Rajab on hunger strike in protest at Bahrain prison officials misbehavior

Prominent Bahraini human rights activist Nabeel Rajab has launched a “full hunger strike” in protest at the misbehavior of the officials where he is imprisoned, Press TV reports.

Rajab, the president of Bahrain Center for Human Rights, stopped taking food or water and medication on Friday after prison officials refused to allow him to take part in the mourning ceremony held for his mother who passed away on Thursday.

Rajab, who has been serving a three-year sentence since August for participation in “unauthorized” anti-regime demonstrations, was briefly released to attend the funeral procession on October 4.

During the Thursday ceremony, he called for more protests against the Saudi-backed Al Khalifa regime.

“I want and wish for all of you to go to the capital Manama, and everywhere else to fight for democracy, respect, and other rights. We will prove to them (the government) that even if they imprison us, kill us or our families, we will return and we will win this battle against their cruel policies, God willing,” he said.

“Our struggle as Bahrainis will continue for democracy, social justice, and equality,” he added.

On September 27, a Bahraini appeals court once again refused to release him on bail and set October 16 for a third appeals hearing.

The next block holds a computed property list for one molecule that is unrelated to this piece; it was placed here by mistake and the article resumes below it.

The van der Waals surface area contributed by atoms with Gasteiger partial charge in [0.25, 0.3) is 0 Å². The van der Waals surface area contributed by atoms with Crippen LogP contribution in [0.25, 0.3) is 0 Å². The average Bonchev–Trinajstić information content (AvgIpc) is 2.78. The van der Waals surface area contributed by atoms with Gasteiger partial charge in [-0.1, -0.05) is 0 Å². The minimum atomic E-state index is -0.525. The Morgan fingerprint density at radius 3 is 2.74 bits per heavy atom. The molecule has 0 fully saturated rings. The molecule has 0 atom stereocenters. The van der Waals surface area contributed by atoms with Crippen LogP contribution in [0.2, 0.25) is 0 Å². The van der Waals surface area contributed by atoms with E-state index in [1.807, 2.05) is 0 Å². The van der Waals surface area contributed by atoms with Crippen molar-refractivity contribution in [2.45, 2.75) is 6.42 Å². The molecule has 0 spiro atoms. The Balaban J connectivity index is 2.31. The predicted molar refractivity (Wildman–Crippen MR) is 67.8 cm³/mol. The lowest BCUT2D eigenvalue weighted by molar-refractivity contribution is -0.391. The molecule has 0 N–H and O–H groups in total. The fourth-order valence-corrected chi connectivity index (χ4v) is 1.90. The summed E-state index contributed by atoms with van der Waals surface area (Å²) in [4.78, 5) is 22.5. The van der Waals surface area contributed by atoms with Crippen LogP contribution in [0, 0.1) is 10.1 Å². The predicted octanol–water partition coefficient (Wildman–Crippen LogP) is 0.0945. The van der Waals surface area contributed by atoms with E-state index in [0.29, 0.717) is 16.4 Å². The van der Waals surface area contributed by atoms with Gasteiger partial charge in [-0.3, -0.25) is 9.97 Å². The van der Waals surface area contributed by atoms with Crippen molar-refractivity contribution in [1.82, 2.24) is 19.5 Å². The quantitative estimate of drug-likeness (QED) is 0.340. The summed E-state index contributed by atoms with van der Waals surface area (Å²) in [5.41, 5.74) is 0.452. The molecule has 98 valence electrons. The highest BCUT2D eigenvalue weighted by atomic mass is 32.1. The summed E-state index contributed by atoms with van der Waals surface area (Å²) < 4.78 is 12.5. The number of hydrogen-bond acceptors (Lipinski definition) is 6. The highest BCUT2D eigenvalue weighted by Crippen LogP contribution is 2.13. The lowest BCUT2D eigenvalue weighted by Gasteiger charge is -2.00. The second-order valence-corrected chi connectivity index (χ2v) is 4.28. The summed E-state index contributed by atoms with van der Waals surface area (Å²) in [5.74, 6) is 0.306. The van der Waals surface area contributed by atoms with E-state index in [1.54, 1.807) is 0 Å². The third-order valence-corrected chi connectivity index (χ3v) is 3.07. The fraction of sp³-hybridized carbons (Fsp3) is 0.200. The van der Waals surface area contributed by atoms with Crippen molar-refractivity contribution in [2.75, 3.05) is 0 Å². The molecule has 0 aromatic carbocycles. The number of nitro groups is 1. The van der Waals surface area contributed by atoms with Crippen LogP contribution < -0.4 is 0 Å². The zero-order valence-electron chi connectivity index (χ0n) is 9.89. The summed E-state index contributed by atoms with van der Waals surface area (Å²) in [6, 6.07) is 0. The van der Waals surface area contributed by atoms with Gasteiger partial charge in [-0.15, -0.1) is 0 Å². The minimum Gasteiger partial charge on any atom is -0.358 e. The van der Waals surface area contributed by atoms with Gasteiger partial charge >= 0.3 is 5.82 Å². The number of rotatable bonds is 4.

In July, he was also sentenced to three months in prison for allegedly “insulting” the people of Muharraq Island on Twitter in June.

Human rights groups, including Amnesty International, have called for Rajab’s immediate release, arguing that the activist has been jailed only for peacefully exercising his right to freedom of expression.

Popular revolution started in Bahrain in mid-February 2011 when demonstrators, inspired by the revolutions of Tunisia and Egypt, started holding massive anti-regime rallies.

The Bahraini government promptly launched a brutal crackdown on the peaceful protests and called in Saudi-led Arab forces from neighboring Persian Gulf states.

Dozens of people have been killed in the crackdown and the security forces have arrested hundreds, including doctors and nurses accused of treating injured revolutionaries.

A report, published by the Bahrain Independent Commission of Inquiry in November 2011, found that the Al Khalifa regime had used excessive force in the campaign of suppression and accused Manama of torturing political activists, politicians, and protesters.

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